Terms Defined
What exactly does it mean when a product is labeled "natural" or "organic"? In the broadest sense, a natural product is something that originated from a plant or animal source, and an organic product is a natural product that was grown without the use of artificial fertilizers, herbicides, or pesticides. Many ingredients used in beauty, makeup, and skin care products are already derived from plant sources, but exact definitions vary.

In the world of skin care, the biggest difference between products labeled "natural" and "organic" is the amount of regulation imposed by the government. The US government does not regulate natural skin care products, which means anything can be labeled or described as natural, regardless of what it contains or how it was produced. Organic products, however, are heavily regulated by the government.

Organic Isn't Easy
The US Department of Agriculture (USDA) sets strict regulations for organic products: how ingredients must be grown and processed; where the word organic can appear on the product label; and how the label may be presented on the actual product. Growers must adhere to a special system of farming that maintains and replenishes the soil fertility without the use of toxic materials such as pesticides or fertilizers. Third-party certifiers appointed by the USDA enforce these regulations with annual inspections of organic farms and processing facilities.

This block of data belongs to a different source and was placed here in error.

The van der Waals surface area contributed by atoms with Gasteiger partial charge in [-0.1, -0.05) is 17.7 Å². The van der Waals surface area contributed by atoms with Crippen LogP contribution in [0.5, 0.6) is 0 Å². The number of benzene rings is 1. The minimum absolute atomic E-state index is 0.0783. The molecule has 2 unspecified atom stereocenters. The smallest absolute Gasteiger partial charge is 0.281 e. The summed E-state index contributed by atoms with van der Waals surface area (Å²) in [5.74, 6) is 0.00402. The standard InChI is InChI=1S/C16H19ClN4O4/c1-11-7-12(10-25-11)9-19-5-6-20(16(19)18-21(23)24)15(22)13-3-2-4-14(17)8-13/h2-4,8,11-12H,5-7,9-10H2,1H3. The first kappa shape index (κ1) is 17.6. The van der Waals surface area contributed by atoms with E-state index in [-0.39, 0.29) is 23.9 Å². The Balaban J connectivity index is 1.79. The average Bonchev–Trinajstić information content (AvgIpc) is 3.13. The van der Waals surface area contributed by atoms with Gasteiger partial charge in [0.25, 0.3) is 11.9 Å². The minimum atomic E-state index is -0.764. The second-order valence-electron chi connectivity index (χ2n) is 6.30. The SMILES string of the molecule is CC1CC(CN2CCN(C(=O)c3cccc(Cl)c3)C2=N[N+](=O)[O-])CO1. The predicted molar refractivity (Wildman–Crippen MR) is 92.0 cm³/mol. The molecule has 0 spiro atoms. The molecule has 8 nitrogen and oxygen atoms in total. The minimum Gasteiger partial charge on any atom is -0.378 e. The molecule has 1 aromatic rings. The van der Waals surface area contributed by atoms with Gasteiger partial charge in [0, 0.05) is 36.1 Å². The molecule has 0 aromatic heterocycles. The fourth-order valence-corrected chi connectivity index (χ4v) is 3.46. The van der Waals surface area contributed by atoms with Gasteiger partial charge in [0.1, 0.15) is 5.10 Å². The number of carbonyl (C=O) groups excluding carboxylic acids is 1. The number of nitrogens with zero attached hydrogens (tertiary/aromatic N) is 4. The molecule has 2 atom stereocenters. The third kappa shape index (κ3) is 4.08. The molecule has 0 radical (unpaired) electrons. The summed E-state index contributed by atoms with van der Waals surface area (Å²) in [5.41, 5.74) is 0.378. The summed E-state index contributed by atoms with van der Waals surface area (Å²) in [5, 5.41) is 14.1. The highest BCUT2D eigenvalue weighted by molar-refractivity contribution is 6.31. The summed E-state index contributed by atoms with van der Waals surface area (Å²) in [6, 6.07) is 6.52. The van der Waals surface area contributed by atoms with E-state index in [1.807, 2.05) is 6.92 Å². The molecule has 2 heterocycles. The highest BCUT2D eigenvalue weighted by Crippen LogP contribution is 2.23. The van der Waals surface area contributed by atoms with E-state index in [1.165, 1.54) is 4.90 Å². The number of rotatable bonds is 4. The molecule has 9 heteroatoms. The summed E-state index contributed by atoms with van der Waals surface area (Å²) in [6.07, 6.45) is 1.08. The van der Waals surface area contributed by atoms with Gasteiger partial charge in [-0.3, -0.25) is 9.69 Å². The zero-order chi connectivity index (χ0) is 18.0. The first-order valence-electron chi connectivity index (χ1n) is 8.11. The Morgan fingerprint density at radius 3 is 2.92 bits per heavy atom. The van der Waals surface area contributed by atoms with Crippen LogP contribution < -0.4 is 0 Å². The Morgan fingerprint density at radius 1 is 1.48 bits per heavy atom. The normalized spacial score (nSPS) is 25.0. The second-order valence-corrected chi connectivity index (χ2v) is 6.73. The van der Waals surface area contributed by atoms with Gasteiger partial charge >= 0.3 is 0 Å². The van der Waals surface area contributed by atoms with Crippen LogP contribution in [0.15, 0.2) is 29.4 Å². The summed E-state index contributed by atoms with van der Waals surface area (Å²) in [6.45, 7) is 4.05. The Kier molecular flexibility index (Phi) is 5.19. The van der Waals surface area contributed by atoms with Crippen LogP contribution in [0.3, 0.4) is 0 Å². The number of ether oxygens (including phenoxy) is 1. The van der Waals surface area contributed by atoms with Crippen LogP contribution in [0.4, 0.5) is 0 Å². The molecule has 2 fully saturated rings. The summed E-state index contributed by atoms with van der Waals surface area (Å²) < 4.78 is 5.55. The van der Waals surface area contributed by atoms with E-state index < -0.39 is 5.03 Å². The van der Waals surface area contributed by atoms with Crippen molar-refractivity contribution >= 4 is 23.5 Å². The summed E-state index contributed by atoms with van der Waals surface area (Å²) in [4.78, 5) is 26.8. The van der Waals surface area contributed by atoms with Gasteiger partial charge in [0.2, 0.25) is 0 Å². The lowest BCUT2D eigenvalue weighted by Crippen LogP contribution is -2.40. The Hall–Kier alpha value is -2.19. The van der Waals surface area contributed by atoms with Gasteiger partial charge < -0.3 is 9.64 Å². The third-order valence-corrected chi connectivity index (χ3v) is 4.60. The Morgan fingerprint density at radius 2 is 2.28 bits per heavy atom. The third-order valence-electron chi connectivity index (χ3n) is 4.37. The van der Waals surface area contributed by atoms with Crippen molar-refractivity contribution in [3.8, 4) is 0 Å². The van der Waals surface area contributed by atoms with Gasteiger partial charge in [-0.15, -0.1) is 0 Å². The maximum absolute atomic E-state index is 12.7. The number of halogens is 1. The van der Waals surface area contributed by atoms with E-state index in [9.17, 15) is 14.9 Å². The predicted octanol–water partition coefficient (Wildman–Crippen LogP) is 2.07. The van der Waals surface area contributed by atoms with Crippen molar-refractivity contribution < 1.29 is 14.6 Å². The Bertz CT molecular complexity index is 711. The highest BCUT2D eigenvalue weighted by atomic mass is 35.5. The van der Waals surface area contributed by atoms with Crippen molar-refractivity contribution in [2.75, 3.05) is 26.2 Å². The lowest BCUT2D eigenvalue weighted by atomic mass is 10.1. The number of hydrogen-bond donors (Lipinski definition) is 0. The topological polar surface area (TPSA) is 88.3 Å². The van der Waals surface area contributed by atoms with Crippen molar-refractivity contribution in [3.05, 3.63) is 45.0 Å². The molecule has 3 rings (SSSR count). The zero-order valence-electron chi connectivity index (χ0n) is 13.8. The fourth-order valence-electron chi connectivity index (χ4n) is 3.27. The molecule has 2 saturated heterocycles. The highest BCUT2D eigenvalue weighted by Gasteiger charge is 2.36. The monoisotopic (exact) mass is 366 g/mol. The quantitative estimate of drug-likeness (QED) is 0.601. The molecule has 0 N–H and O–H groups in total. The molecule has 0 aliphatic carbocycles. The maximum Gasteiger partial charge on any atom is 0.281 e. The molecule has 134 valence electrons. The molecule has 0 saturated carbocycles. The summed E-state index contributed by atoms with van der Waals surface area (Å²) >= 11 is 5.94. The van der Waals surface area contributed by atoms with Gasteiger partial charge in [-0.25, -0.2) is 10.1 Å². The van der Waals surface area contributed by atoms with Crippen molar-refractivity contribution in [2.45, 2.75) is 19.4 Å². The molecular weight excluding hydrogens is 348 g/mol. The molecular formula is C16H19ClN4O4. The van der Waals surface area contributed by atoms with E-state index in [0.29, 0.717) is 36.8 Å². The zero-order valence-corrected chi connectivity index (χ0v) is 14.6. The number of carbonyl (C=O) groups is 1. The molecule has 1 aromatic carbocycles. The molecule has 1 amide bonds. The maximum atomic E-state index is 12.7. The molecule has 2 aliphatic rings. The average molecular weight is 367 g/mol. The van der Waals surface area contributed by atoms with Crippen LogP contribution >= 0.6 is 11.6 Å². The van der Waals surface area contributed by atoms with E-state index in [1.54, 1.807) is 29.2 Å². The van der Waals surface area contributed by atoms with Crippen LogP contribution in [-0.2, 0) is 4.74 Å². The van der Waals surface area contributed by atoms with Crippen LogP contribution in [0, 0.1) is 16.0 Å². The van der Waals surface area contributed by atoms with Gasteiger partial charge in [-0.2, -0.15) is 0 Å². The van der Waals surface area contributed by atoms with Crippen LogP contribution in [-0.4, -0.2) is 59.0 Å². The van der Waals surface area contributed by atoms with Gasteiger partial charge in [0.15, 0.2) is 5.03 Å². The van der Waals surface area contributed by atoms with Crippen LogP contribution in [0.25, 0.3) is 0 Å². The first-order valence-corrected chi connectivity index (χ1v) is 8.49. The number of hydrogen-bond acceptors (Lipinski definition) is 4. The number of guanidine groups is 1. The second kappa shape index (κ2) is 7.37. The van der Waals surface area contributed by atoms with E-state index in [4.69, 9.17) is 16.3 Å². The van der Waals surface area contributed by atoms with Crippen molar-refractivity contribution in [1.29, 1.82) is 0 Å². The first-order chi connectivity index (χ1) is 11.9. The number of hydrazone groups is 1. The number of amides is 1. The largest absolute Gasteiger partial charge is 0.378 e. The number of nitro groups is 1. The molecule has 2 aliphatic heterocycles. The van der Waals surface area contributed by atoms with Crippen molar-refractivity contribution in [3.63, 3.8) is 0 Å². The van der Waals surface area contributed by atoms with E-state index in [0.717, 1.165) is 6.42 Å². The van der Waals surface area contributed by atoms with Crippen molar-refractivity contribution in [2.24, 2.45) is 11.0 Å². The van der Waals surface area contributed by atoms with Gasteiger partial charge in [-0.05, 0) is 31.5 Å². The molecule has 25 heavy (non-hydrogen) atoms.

The National Organic Program (NOP) is a government agency that works with the USDA to help regulate the use of organic ingredients in skin care products, and to make sure these types of products are correctly labeled. There are four labeling categories for certified organic products:

- 100 Percent Organic
Products that have been certified by the government as containing 100 percent organic ingredients. The product is permitted to display the USDA Organic label on the front of the packaging.

- Organic
Products that contain at least 95 percent organic ingredients. They are also permitted to bear the USDA Organic label on the front of their packaging.

- Made With Organic Ingredients
Only 70 percent of ingredients need to be organic for a product to be certified in this category. These products cannot use the USDA Organic label, but are allowed to have descriptive text on the product label to say it is made with organic ingredients.

- Less Than 70 Percent Organic Ingredients
These products cannot use the USDA Organic label, and the only place where the word "organic" can be used on the product's packaging is in the ingredient list on the back of the product.